Ru, from Organiclea, bravely took to the stage as the first demonstration and "act" of the day.
He shone light on the mysterious world of creating your own wine. It seems though some might have experimented with their own mini microbrewery fermenting away in their garden, wine has more finesse and intrigue surrounding it.
Armed with bags of foraged cherries from the towpath and plums from the tree in his garden, Ru called for some willing volunteers.
The first essential step we were told was to sterilise everything: equipment and hands so that they reduce the number of microorganisms competing with the yeast. Once this was done, the volunteers got stuck straight into cleaning, scrubbing, squishing and creating an admirably messy ‘mash’ of fruit.
|Getting stuck in|
Ru’s explanation simplified the process and even made the more mathematical calculations of how to calculate the specific gravity and therefore the alcohol content, a little less bamboozling to those starting out.
|Complex calculations simplified|
|A few of the right ingredients|
One thing he pointed out was the country wine didn’t need to be sweet, in fact he preferred his quite dry.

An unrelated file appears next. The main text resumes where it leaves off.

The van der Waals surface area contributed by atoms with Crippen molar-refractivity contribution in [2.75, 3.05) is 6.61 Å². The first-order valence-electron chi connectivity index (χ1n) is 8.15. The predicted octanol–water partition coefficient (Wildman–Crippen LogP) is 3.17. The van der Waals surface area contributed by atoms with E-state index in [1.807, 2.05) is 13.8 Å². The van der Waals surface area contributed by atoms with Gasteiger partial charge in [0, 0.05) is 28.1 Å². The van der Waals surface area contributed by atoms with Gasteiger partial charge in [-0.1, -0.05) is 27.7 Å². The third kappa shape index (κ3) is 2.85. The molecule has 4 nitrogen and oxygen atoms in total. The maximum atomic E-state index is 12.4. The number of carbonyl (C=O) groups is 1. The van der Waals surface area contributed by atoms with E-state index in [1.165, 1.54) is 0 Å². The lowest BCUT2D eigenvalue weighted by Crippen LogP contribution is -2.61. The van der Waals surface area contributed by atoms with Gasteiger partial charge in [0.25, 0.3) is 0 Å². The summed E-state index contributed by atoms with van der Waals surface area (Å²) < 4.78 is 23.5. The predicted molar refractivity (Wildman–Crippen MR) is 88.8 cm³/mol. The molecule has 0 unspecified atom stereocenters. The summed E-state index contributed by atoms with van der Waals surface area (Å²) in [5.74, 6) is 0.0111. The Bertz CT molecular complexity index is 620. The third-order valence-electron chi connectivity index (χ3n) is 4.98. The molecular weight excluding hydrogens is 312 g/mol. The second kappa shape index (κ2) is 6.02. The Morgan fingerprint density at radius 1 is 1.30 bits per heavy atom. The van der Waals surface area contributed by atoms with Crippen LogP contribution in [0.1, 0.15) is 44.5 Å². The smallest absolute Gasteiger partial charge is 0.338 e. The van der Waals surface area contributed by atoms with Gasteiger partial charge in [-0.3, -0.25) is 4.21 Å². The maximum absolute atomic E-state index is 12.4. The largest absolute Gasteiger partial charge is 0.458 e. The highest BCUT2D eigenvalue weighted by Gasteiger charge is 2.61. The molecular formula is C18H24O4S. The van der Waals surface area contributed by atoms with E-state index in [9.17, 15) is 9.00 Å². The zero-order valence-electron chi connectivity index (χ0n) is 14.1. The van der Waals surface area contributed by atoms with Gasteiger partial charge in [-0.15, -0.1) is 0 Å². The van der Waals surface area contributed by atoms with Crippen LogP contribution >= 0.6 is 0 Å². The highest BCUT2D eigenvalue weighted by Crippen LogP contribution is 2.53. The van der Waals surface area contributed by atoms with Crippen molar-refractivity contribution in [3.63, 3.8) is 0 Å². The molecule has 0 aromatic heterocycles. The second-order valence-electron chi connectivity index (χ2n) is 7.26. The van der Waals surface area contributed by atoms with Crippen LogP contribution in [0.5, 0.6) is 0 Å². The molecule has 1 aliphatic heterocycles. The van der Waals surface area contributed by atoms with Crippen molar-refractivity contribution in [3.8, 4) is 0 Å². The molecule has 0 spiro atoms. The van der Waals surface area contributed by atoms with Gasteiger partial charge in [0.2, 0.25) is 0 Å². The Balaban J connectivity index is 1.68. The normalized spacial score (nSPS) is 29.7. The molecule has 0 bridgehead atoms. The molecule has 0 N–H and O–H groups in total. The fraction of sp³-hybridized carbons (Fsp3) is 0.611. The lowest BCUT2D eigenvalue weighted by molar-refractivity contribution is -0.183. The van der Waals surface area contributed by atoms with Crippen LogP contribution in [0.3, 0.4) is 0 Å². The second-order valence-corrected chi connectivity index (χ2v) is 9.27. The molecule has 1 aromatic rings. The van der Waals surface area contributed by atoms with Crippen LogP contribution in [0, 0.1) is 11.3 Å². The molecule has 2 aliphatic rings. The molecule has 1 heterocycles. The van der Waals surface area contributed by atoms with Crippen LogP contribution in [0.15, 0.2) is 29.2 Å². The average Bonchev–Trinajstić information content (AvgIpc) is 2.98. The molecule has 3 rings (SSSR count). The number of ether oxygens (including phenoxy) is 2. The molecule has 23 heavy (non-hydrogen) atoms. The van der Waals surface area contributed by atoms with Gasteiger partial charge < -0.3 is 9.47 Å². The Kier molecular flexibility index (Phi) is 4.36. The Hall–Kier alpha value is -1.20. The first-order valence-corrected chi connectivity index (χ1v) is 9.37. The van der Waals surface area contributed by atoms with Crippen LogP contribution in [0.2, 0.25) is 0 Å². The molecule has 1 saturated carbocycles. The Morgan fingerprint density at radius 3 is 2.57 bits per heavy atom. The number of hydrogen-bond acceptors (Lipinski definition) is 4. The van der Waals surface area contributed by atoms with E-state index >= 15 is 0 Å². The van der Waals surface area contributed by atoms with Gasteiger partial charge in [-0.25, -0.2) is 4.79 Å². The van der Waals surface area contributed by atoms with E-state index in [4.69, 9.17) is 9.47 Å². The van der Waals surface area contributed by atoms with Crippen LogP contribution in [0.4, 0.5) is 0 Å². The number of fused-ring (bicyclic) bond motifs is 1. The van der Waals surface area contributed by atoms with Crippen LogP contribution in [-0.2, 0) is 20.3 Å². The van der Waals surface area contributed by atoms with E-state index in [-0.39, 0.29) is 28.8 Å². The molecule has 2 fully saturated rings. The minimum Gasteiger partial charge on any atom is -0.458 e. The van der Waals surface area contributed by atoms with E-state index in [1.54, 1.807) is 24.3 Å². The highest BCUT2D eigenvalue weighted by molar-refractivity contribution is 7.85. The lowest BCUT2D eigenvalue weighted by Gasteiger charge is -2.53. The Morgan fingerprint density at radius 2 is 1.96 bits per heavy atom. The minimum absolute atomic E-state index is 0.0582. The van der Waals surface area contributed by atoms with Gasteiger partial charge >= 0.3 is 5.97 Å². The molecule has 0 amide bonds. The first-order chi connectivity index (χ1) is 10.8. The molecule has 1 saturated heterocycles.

The equipment he brought with him looked impressive, especially the demijohn, but he explained there were simpler versions you could get online, or surprisingly quite a lot of equipment from Wilko!
Once he had added in all the ingredients and had set it up to bubble away Ru said his main "take home point" was to have patience. All too often the last bottle of wine from a batch he found was the best and he had wished he had waited a little longer for the rest. In general he said you need to wait a minimum of a year until you even think about touching it.
|...and voila, vintage 2014|
If you’re interested in learning to make your own wine, feel free to contact Ru through Organiclea. Here's a link to some wine they made. Thank you to Ru for being a pioneer with the food demonstrations at Artillery Island.